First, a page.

The question you should ask yourself before deciding - almost - anything

The question you should ask yourself before deciding - almost - anything

We make dozens or hundreds of decisions every day. Most are more or less irrelevant, like deciding what we will eat for breakfast or how we will dress. But there are also decisions that can change our life, making us more or less happy.

The way of making decisions varies from person to person. There are those who are very meticulous and write a list of pros and cons, weighing every detail. Others are more visceral, they decide led by Intuitive Intelligence.

But regardless of the method we use to make decisions there is a question we should always ask ourselves: will it be good for my sanity?

Emotional chasm: the risk of not prioritizing your well-being

Everything we do - and don't do - has a direct impact on our mental health. Every decision we make - and don't make - defines us. Every day we have the opportunity to make decisions that can contribute to our emotional well-being or, on the contrary, destabilize it.

But we are rarely aware of the impact of these decisions, we seldom pause to reflect on the level of stress, happiness, well-being or frustration generated by the small and big decisions we make.

By neglecting our well-being, we run the risk of making a series of "bad" decisions that will have a cumulative effect and will deteriorate our emotional balance, to the point of destroying it. As a result, we may fall into a spiral of self-destructive decisions that will generate more and more stress, frustration, anger or resentment.

One decision leads to the other, almost without realizing it, by inertia, as we slide - slowly but surely - into an abyss that leads us to touch the bottom emotionally, without knowing very well how we got there.

Why don't we usually prioritize our psychological well-being? There are several reasons:

1. Because they haven't taught us to prioritize our emotional balance. Because they hammered us with the message - completely wrong - that thinking of ourselves is selfish.

2. Because we don't care enough about our psychological well-being. Perhaps because we assume - erroneously - that our emotional balance is bulletproof.

3. Out of habit, because we have been taught that there are other more important factors to consider, such as money or duty.

When the priorities are clear, the decisions are simple

Putting our mental health on the list of pros and cons when making a decision will greatly facilitate the process. It will prevent us from saying "yes" just because we feel guilty or because we believe that "we must" do so, when in reality that decision will make us feel bad, is incompatible with our needs and will unleash a completely unnecessary emotional tension.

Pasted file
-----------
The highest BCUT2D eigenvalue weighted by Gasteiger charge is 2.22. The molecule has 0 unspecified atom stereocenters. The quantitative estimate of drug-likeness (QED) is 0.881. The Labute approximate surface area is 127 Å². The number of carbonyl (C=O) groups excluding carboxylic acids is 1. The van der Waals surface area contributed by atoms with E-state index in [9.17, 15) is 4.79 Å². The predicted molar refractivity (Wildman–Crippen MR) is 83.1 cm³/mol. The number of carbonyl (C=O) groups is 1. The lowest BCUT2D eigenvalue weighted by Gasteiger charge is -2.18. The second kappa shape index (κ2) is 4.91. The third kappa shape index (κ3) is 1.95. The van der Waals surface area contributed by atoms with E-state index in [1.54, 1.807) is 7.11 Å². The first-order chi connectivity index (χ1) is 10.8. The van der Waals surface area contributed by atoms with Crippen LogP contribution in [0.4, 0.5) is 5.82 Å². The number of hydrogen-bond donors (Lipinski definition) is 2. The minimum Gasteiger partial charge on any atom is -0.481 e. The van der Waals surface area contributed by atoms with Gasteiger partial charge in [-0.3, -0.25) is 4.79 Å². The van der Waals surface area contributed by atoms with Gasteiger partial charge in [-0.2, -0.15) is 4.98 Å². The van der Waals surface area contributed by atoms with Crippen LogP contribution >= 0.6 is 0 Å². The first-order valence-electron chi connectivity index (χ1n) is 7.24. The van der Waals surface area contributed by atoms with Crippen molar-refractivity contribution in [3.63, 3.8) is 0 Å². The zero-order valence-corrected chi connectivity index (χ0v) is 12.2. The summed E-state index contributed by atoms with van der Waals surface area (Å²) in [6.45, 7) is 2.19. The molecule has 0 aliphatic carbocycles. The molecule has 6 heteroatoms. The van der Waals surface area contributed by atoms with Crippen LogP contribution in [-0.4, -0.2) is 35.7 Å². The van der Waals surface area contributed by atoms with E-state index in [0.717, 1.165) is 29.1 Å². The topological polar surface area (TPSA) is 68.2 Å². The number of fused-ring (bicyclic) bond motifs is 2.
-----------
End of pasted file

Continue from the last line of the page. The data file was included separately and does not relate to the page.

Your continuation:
Asking whether what we are about to do can improve our mental health is a kind of compass that serves as a guide for making from small daily decisions to larger and more complex ones. Will this new work project be good for my sanity? Will this relationship be good for my mental health? Will arguing to be right be good for my inner peace?

We have the right to worry about our emotional balance before making any kind of decisions. We should take the time to question all our daily habits, ask ourselves how they affect our mental health. We will thus discover the behaviors that are beneficial and those that we should change. What activities improve our emotional well-being? What makes us feel energized and happy? What makes us feel calm and relaxed?

These simple questions can mark a before and after in our life because they will help us prevent nervous breakdowns, avoid all those things that are draining us emotionally, and allow us to replace them with healthier habits that will make us feel fuller.

Of course, it's not about falling into extreme hedonism. There will be times when we will have to make difficult decisions that will generate tension. Sometimes, to achieve great goals or simply to help someone in need, we have to sacrifice a little peace and serenity. But these decisions shouldn't be taken lightly, automatically, they should be conscious decisions.

If so, we must ask ourselves, how much psychological well-being are we willing to sacrifice? Without ever losing sight of the fact that putting our mental health at the center and giving it the importance it deserves means taking care of ourselves and protecting ourselves. Because although we are not emotionally fragile, by dint of concessions and postponements, our mental health will suffer.

Remember that "we are not the product of our circumstances, we are the product of our decisions," as Steven Covey wrote.

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